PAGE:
The enlarged RIGImmune with the addition of Subintro will focus on advancing the development of novel RNA therapies as well as vaccine adjuvants for local mucosal delivery
US-based biopharmaceutical company RIGImmune said that it has acquired Subintro, a biotechnology company engaged in developing antiviral therapeutics for respiratory diseases caused by RNA viruses.
The financial terms of the deal were not disclosed.
According to RIGImmune, the acquisition of Subintro will enable it to focus on intranasal administration to boost mucosal innate immune and antiviral responses. Subintro has now become a wholly owned subsidiary of RIGImmune.
RIGImmune, which was founded by two Yale University professors, is said to be engaged in developing a new class of RNA immunotherapeutics.
It has been developing stemloop RNA therapeutics (SLRs) that specifically activate the Retinoic acid Inducible Gene I (RIG-I), which is an innate immune sensor.
RIGImmune is said to have expertise in RIG-I, a cytosolic sensor protein and host surveillance pathway that is necessary for innate immune response to RNA viruses as well as tumour DNA.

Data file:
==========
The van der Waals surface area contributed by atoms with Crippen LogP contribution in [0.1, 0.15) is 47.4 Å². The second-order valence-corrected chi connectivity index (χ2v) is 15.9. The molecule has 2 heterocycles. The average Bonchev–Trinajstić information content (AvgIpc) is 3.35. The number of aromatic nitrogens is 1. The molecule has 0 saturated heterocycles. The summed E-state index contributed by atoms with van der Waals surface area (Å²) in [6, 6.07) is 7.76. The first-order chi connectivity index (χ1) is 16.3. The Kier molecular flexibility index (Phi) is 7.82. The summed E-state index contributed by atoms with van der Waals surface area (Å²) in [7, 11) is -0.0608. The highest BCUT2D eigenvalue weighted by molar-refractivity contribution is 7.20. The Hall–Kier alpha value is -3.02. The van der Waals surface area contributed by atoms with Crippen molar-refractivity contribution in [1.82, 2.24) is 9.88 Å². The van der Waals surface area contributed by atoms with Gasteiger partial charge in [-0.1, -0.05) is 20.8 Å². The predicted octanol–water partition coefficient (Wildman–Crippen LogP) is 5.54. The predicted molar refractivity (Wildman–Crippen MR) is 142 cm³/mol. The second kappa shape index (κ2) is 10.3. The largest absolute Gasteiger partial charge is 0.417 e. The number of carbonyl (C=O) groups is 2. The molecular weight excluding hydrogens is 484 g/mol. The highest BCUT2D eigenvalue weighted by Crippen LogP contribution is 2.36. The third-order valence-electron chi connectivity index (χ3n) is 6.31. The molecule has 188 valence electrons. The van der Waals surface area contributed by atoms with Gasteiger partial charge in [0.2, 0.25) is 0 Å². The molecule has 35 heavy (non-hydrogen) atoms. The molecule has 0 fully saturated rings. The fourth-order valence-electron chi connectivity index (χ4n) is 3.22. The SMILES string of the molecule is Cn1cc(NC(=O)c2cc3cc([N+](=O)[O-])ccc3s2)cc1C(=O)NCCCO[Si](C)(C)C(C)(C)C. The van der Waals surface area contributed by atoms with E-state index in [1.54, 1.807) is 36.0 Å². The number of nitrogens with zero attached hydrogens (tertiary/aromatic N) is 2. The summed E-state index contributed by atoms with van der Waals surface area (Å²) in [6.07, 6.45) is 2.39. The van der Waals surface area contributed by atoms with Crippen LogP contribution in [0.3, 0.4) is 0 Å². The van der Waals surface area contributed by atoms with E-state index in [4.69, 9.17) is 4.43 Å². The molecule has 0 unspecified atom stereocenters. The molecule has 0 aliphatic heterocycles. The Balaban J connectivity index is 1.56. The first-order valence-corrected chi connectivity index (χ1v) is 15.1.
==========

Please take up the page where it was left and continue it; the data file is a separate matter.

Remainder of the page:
The enlarged company following the acquisition is expected to further advance new compounds that show antiviral activity apart from having the capability of activating natural immune response.
RIGImmune president Susan Sobolov said: “Joining with the experienced Subintro team will allow us to further advance our development of new treatments, prophylactics and vaccine adjuvants for respiratory diseases caused by RNA viruses.
“By combining our stem-loop RNA therapeutics or “SLRs” with the Subintro antivirals and novel topical delivery systems, we aim to achieve optimal management of viral respiratory diseases.”
As part of the Subintro transaction, F-Prime Capital made an undisclosed investment in RIGImmune.
Subintro co-founder and CEO and F-Prime Capital entrepreneur-in-residence Garth Rapeport said: “At Subintro, we have been investigating a range of new approaches to maximise the cellular activity and safety of diverse antiviral agents when delivered to respiratory epithelium.
“Topical delivery of macromolecules is a complex challenge, but we are confident that our approach will enable the successful delivery of RIGImmune’s stem-loop RNA therapeutics.”